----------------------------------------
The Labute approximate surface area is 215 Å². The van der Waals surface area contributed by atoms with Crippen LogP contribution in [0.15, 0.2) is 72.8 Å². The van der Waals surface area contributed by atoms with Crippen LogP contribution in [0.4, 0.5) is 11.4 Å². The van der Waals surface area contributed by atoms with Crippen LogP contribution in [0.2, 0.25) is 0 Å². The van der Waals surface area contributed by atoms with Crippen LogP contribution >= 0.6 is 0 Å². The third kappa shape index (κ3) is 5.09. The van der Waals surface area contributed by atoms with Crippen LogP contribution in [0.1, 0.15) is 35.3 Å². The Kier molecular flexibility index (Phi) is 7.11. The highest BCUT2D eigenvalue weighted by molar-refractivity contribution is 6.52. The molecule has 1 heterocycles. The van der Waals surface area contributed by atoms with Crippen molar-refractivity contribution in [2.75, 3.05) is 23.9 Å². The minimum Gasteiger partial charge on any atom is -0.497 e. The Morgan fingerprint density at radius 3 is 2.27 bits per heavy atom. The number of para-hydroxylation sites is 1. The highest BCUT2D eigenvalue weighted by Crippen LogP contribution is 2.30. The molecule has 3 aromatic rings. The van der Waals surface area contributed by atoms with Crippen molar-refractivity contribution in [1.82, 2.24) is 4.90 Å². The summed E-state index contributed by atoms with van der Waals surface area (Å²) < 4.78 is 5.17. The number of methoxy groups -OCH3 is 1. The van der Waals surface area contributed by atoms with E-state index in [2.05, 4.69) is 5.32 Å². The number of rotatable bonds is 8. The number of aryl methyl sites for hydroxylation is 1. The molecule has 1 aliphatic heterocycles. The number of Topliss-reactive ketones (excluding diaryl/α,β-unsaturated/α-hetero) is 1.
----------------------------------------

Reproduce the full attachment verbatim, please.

The Labute approximate surface area is 215 Å². The van der Waals surface area contributed by atoms with Crippen LogP contribution in [0.15, 0.2) is 72.8 Å². The van der Waals surface area contributed by atoms with Crippen LogP contribution in [0.4, 0.5) is 11.4 Å². The van der Waals surface area contributed by atoms with Crippen LogP contribution in [0.2, 0.25) is 0 Å². The van der Waals surface area contributed by atoms with Crippen LogP contribution >= 0.6 is 0 Å². The third kappa shape index (κ3) is 5.09. The van der Waals surface area contributed by atoms with Crippen LogP contribution in [0.1, 0.15) is 35.3 Å². The Kier molecular flexibility index (Phi) is 7.11. The highest BCUT2D eigenvalue weighted by molar-refractivity contribution is 6.52. The molecule has 1 heterocycles. The van der Waals surface area contributed by atoms with Crippen molar-refractivity contribution in [2.75, 3.05) is 23.9 Å². The minimum Gasteiger partial charge on any atom is -0.497 e. The Morgan fingerprint density at radius 3 is 2.27 bits per heavy atom. The number of para-hydroxylation sites is 1. The highest BCUT2D eigenvalue weighted by Crippen LogP contribution is 2.30. The molecule has 3 aromatic rings. The van der Waals surface area contributed by atoms with Crippen molar-refractivity contribution in [1.82, 2.24) is 4.90 Å². The summed E-state index contributed by atoms with van der Waals surface area (Å²) < 4.78 is 5.17. The number of methoxy groups -OCH3 is 1. The van der Waals surface area contributed by atoms with E-state index in [2.05, 4.69) is 5.32 Å². The number of rotatable bonds is 8. The number of aryl methyl sites for hydroxylation is 1. The molecule has 1 aliphatic heterocycles. The number of Topliss-reactive ketones (excluding diaryl/α,β-unsaturated/α-hetero) is 1.